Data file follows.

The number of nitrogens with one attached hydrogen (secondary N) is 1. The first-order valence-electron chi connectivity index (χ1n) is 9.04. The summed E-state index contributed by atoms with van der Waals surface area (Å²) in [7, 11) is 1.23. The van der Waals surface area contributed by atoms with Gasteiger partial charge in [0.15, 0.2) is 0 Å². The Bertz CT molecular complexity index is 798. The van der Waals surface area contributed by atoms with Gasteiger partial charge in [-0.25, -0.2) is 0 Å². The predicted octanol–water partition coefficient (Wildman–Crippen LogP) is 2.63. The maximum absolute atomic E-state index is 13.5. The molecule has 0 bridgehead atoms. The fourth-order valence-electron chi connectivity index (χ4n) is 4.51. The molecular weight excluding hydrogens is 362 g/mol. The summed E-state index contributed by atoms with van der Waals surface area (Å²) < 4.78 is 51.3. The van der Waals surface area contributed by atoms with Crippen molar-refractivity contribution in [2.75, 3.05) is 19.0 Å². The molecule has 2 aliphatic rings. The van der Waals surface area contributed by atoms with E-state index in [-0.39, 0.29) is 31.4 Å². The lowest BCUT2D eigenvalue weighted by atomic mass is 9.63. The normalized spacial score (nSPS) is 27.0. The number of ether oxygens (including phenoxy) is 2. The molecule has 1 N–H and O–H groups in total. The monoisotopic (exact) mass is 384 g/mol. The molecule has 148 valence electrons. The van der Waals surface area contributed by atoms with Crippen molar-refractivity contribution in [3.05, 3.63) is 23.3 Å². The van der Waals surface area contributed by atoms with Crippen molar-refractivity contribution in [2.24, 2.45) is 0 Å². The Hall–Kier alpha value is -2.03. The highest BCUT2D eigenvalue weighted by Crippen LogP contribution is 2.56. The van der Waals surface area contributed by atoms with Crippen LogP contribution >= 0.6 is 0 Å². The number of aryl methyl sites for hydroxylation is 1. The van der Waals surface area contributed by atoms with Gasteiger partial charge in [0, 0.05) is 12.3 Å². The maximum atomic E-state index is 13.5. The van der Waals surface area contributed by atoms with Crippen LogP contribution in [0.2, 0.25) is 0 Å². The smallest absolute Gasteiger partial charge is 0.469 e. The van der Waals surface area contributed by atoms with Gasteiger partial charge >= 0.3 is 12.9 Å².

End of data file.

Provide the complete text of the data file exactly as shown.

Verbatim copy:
The number of nitrogens with one attached hydrogen (secondary N) is 1. The first-order valence-electron chi connectivity index (χ1n) is 9.04. The summed E-state index contributed by atoms with van der Waals surface area (Å²) in [7, 11) is 1.23. The van der Waals surface area contributed by atoms with Gasteiger partial charge in [0.15, 0.2) is 0 Å². The Bertz CT molecular complexity index is 798. The van der Waals surface area contributed by atoms with Gasteiger partial charge in [-0.25, -0.2) is 0 Å². The predicted octanol–water partition coefficient (Wildman–Crippen LogP) is 2.63. The maximum absolute atomic E-state index is 13.5. The molecule has 0 bridgehead atoms. The fourth-order valence-electron chi connectivity index (χ4n) is 4.51. The molecular weight excluding hydrogens is 362 g/mol. The summed E-state index contributed by atoms with van der Waals surface area (Å²) < 4.78 is 51.3. The van der Waals surface area contributed by atoms with Crippen molar-refractivity contribution in [2.75, 3.05) is 19.0 Å². The molecule has 2 aliphatic rings. The van der Waals surface area contributed by atoms with E-state index in [-0.39, 0.29) is 31.4 Å². The lowest BCUT2D eigenvalue weighted by atomic mass is 9.63. The normalized spacial score (nSPS) is 27.0. The number of ether oxygens (including phenoxy) is 2. The molecule has 1 N–H and O–H groups in total. The monoisotopic (exact) mass is 384 g/mol. The molecule has 148 valence electrons. The van der Waals surface area contributed by atoms with Crippen molar-refractivity contribution in [3.05, 3.63) is 23.3 Å². The van der Waals surface area contributed by atoms with Crippen molar-refractivity contribution in [2.24, 2.45) is 0 Å². The Hall–Kier alpha value is -2.03. The highest BCUT2D eigenvalue weighted by Crippen LogP contribution is 2.56. The van der Waals surface area contributed by atoms with Crippen LogP contribution >= 0.6 is 0 Å². The number of aryl methyl sites for hydroxylation is 1. The van der Waals surface area contributed by atoms with Gasteiger partial charge in [0, 0.05) is 12.3 Å². The maximum atomic E-state index is 13.5. The van der Waals surface area contributed by atoms with Crippen LogP contribution in [0.2, 0.25) is 0 Å². The smallest absolute Gasteiger partial charge is 0.469 e. The van der Waals surface area contributed by atoms with Gasteiger partial charge >= 0.3 is 12.9 Å².